Wrapping up – the end of the PhD

The final stages of a PhD can, it seems, get a bit messy with the various administrative function, the need for examiners to sign off on corrections and the need for your host institution to tick boxes, dot “i”s and cross “t”s. This institutional process is perhaps exacerbated when the internal machinations of higher education, along with the external mechanics of “the world as we know it” are now clearly seen to be running into the ground. Nevertheless, and not wishing to dwell too much on that ground here, my PhD is now formally finished. This stage has been marked quite definitively by the arrival of the certificate through the post. The thesis will surely end up at the British Library eventually but for now is anyway out there somewhere and apparently being downloaded by people interested in how design can be used as a method for studying other things.

In getting to that stage, a number of loose threads have been kicking around and one of these is tied up here. The Design Research Society commissioned some work in 2016 to tie into their 50th anniversary conference which I responded to by following up previous conferences. These were tweeted, as shown in the previous post, but also written up in more narrative fashion, published on the conference website. These posts are linked to here, following the DRS from its founding in 1962 to the apparent anarchy of the 1973 London conference. After 1973 things seemed to fall apart a little and the design of the design conference, as a conflation of circus performer and renaissance man, seemed to be a fitting end point for the study. The problems that design research as a discipline seems to have with this focus on one gender and the sense of being a circus genre continues to recur through, for example, the DRS discussion board.

So here, in part, is a memorialisation of my history of that circus.

Revisiting conference past: an introduction to the project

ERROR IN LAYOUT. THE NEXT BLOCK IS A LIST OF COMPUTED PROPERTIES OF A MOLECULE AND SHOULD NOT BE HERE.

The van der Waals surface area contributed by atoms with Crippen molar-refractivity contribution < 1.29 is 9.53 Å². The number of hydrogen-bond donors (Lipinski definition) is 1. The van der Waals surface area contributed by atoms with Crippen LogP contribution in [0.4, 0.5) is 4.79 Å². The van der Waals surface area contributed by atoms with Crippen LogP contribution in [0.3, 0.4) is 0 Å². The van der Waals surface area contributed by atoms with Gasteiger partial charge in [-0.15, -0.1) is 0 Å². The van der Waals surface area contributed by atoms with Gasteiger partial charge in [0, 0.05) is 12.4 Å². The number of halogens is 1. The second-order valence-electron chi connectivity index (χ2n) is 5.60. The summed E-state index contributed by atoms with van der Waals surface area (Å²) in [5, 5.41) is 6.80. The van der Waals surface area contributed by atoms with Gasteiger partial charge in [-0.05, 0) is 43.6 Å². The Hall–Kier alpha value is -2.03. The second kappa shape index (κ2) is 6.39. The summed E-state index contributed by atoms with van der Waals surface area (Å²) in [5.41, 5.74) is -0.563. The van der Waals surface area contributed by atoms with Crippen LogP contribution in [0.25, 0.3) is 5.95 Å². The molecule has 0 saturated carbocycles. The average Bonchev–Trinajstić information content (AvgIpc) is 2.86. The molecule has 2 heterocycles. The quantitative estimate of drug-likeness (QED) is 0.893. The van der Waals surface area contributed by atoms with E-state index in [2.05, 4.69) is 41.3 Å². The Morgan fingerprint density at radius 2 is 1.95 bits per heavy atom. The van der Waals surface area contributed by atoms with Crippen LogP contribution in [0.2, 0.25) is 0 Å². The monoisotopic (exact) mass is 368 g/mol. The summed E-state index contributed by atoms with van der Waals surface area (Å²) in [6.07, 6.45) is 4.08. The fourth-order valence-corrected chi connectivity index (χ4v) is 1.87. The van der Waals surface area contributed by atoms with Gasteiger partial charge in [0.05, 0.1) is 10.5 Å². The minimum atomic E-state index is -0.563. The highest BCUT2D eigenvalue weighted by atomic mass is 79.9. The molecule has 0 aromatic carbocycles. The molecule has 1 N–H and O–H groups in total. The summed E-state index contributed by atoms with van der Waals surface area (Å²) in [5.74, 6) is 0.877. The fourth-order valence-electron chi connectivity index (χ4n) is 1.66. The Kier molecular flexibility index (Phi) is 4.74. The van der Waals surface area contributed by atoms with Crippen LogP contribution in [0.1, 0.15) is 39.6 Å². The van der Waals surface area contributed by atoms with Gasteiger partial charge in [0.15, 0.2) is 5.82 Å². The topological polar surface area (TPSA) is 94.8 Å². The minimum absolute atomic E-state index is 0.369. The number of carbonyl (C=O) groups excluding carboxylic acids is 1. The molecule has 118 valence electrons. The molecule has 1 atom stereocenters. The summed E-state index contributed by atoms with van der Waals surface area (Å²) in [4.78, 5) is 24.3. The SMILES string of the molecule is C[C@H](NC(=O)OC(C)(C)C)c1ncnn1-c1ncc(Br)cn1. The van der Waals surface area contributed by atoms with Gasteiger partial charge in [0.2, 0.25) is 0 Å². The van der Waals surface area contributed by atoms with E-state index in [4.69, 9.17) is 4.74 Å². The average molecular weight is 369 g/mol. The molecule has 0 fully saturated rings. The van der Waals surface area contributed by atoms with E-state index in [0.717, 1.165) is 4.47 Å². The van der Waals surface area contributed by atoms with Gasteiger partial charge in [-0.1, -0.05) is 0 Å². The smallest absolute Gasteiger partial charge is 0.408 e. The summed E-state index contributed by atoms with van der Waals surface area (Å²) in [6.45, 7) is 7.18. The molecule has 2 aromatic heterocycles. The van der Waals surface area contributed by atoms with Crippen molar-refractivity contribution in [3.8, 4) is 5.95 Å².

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Conference on design methods: Three days at Imperial College London in 1962.

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Ephemera: Recording and recalling the past: soundings of the founding.

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TED ’64: Early DRS members take the talks to Scarborough.

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The Design Method: an enduring classic?

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The formation of the Design Research Society: turning over a new page.

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Design Methods in Architecture: a heated debate between behaviour and phenomenon.

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Design Participation: Reyner Banham in Owens Park

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Design Activities: the circus comes to town

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The design of design models

The design process has been described, modelled and designed quite a bit since one of the landmarks in the history of design studies, the 1962 conference at Imperial College on design methods.

Jones, J.C. & Thorney, D.G. (editors) (1963) Conference of design methods. Papers presented at the Conference on Systematic and Intuitive Methods in Engineering, Industrial Design. Architecture and Communications, London, September 1962, Oxford: Pergamon Press

An example of a kind of designing of the design process is quite clearly found in a paper given by Ken Norris (1963) at the Imperial College conference.  Norris cites the morphological method of Fritz Zwicky (1951) to demonstrate “the application of engineering first principles to take a fresh look at some old problems and to establish a novel approach to new ones.” Zwicky’s method was originally published in the Journal of American Rocket Society which suggests that, at the time, a morphological approach to design was something approaching rocket science, a notion underlined by the reputation of Norris’ engineering company who designed rocket powered cars.

Here then, at one of the earliest design conferences, is a world renowned engineer explaining his approach to design and how what he calls the “normal process of designing”, shown here in his Fig 1 (Norris, 1962:118),